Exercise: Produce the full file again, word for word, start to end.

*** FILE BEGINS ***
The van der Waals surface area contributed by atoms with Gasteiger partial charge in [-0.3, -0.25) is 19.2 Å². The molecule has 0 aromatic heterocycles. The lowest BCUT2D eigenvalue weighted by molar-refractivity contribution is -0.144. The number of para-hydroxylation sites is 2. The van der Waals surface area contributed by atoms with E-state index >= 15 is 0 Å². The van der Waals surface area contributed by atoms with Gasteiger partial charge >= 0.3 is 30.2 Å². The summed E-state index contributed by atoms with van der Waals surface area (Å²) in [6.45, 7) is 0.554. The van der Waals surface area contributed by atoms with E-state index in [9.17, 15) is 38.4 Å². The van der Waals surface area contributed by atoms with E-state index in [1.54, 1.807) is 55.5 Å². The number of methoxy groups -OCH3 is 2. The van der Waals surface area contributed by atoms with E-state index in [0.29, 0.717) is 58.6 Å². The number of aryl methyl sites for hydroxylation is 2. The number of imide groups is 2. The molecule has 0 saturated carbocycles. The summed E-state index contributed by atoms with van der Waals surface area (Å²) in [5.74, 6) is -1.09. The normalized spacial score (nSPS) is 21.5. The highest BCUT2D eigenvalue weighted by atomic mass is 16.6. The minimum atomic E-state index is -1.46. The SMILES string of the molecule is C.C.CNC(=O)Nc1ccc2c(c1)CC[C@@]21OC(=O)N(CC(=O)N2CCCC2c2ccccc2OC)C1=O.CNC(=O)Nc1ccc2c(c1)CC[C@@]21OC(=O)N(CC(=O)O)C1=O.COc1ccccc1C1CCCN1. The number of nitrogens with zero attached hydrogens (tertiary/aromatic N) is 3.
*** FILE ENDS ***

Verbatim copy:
The van der Waals surface area contributed by atoms with Gasteiger partial charge in [-0.3, -0.25) is 19.2 Å². The molecule has 0 aromatic heterocycles. The lowest BCUT2D eigenvalue weighted by molar-refractivity contribution is -0.144. The number of para-hydroxylation sites is 2. The van der Waals surface area contributed by atoms with E-state index >= 15 is 0 Å². The van der Waals surface area contributed by atoms with Gasteiger partial charge >= 0.3 is 30.2 Å². The summed E-state index contributed by atoms with van der Waals surface area (Å²) in [6.45, 7) is 0.554. The van der Waals surface area contributed by atoms with E-state index in [9.17, 15) is 38.4 Å². The van der Waals surface area contributed by atoms with E-state index in [1.54, 1.807) is 55.5 Å². The number of methoxy groups -OCH3 is 2. The van der Waals surface area contributed by atoms with E-state index in [0.29, 0.717) is 58.6 Å². The number of aryl methyl sites for hydroxylation is 2. The number of imide groups is 2. The molecule has 0 saturated carbocycles. The summed E-state index contributed by atoms with van der Waals surface area (Å²) in [5.74, 6) is -1.09. The normalized spacial score (nSPS) is 21.5. The highest BCUT2D eigenvalue weighted by atomic mass is 16.6. The minimum atomic E-state index is -1.46. The SMILES string of the molecule is C.C.CNC(=O)Nc1ccc2c(c1)CC[C@@]21OC(=O)N(CC(=O)N2CCCC2c2ccccc2OC)C1=O.CNC(=O)Nc1ccc2c(c1)CC[C@@]21OC(=O)N(CC(=O)O)C1=O.COc1ccccc1C1CCCN1. The number of nitrogens with zero attached hydrogens (tertiary/aromatic N) is 3.